She then proceeded to set out a detailed analysis of the powers available to the Court of Protection under the Mental Capacity Act and, in particular, s.16, noting that “a court order under section 16(2)(a) simply makes the decision. There is no need to declare that the decision made is in P’s best interests.” (para. 28). She also provided useful guidance that, unless the desired order clearly falls within the ambit of s.15 (i.e. a declaration as to capacity and/or lawfulness), orders are better requested under s.16 MCA 2005.

The judgment helpfully identifies that the Court of Protection operates “on a different plane and on different principles from a public authority which is deciding how to exercise its statutory powers and duties to provide services.” (para.36). This recognises that, whilst COP, like any other decision-maker, is bound to act in P’s best interests, entirely different legal criteria govern the statutory duties of a public body to provide services to an individual.

Unlike the two lower courts, the Supreme Court took the view that the issue was not fundamentally one of the jurisdiction of COP, but rather the proper management of a such a case, given the limited powers of COP. Lady Hale recognised the flexibility necessarily involved in COP cases, acknowledging the usefulness of processes of independent investigation, negotiation and mediation often involved following an application to the court. However, she concluded “it does not follow that the court is obliged to hold a hearing to resolve every dispute where it will serve no useful purpose to do so.” (para.39). COP’s case management powers (governed by the overriding objective to deal with cases justly) include powers to identify issues which need a full hearing and which do not and to exclude any issue from consideration. Therefore:

“The court is clearly entitled to take the view that no useful purpose will be served by holding a hearing to resolve a particular issue.” (para. 41)

She set out factors which she considered relevant to such decisions:

  • the nature of the issues;
  • their importance for P;
  • the cogency of the demands;
  • the reasons why the public body opposed those demands and their cogency;
  • any relevant and indisputable fact in the history;
  • the views of P’s litigation friend;
  • the consequence of further investigation in terms of costs and court time;
  • the likelihood that it might bring about further modifications to the care plan or consensus between the parties;
  • and generally whether further investigation would serve any useful purpose.

She rejected the argument that taking such decisions prior to deciding what would be in P’s best interests risked encouraging public bodies to forestall challenges to their decisions by refusing to consider changes to a care plan, pointing out that: “The court can always ask itself what useful purpose continuing the proceedings, or taking a particular step in them, will serve but that is for the court, not the parties, to decide.” (para. 43)

Ultimately, the Supreme Court unanimously concluded:

“This was not a case in which the court did not have jurisdiction to continue with the planned hearing. It was a case in which the court did not have power to order the CCG to fund what the parents wanted. Nor did it have power to order the actual care providers to do that which they were unwilling or unable to do.In those circumstances, the court was entitled to conclude that, in the exercise of its case management powers, no useful purpose would be served by continuing the hearing.” (para. 44)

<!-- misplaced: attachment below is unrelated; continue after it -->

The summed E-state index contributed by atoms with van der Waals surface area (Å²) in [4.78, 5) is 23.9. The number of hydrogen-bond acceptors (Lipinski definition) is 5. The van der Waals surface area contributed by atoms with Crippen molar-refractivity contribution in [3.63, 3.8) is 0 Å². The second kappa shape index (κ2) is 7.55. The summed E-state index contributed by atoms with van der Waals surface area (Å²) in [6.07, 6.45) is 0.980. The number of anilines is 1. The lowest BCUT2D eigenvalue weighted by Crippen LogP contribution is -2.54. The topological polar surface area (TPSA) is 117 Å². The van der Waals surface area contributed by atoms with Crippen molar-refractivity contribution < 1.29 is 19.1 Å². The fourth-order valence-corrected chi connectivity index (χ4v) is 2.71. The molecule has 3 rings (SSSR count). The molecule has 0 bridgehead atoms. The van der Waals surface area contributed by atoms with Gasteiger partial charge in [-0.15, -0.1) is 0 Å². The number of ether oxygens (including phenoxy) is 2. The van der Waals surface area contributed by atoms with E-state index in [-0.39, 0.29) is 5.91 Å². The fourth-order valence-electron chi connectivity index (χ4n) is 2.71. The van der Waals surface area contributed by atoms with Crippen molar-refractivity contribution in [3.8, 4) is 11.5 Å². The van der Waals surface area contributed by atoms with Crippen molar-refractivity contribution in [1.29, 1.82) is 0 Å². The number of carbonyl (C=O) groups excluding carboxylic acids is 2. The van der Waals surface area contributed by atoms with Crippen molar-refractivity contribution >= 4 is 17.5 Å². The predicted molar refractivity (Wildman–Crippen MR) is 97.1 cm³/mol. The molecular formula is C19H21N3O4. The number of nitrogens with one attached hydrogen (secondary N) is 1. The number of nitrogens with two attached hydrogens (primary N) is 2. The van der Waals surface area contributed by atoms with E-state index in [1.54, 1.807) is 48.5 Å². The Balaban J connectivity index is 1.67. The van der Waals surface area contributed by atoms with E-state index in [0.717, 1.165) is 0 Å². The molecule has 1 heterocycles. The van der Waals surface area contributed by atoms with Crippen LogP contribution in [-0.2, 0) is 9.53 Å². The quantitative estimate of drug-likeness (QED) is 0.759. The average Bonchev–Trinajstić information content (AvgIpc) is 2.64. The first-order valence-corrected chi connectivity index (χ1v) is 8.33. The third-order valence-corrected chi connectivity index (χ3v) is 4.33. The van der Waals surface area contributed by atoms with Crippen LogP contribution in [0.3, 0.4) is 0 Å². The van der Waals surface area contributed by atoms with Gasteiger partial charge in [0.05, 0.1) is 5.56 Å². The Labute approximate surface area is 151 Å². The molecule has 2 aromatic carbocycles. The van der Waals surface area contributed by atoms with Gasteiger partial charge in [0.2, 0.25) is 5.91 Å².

This judgment will be a relief to councils and CCGs. It clarifies and confirms that, whilst COP can and will investigate, explore and encourage the parties to attempt to reach agreement around care planning options, ultimately COP cannot order a public body to provide a particular service which it is not prepared to fund. It sets a clear limit on the lengths public bodies are required to go to on the grounds of ‘best interests’. That said, public bodies should continue to assume that their decision making will be robustly and thoroughly examined in COP cases.

Whilst legally, this decision makes a good deal of sense, it does raise some concern on a practical level. The extremely high hurdles involved both in obtaining legal aid for and in securing leave to bring a judicial review pose substantial challenges to families and advisers who might wish to challenge decisions of a public body (whether under the Care Act or other statutory duties) in relation to the care provided for those who lack capacity. Access to COP is considerably easier and has on occasion acted as a ‘back door’ mechanism to ‘encourage’ public bodies to reconsider decisions. This decision is likely to make it more difficult for those bringing such cases to engineer a COP hearing in which the public body’s decision making can be held up to judicial scrutiny. Nevertheless, it should be noted that COP judges have a wide margin of discretion in making case management decisions and many members of the judiciary are adept at finding a way to further examine clearly and abhorrently unlawful decision-making by public bodies.

Two further notes of interest:

It is particularly important to note that, while care planning decisions frequently involve matters which may engage Article 8 (the right to respect for private/family life), this right is not unlimited and may lawfully be balanced, proportionately, against the economic well-being of the country, where enabling an individual to exercise this right in their preferred manner involves the allocation of limited public resources.

The judgment does not explicitly comment on whether COP has jurisdiction to hear claims for breach of Human Rights. Both lower courts in this case held that, in exceptional cases, it does – so that must be taken as the current position. However, other factors – such as Legal Aid and the availability of damages for past breaches – favour the High Court for Human Rights cases.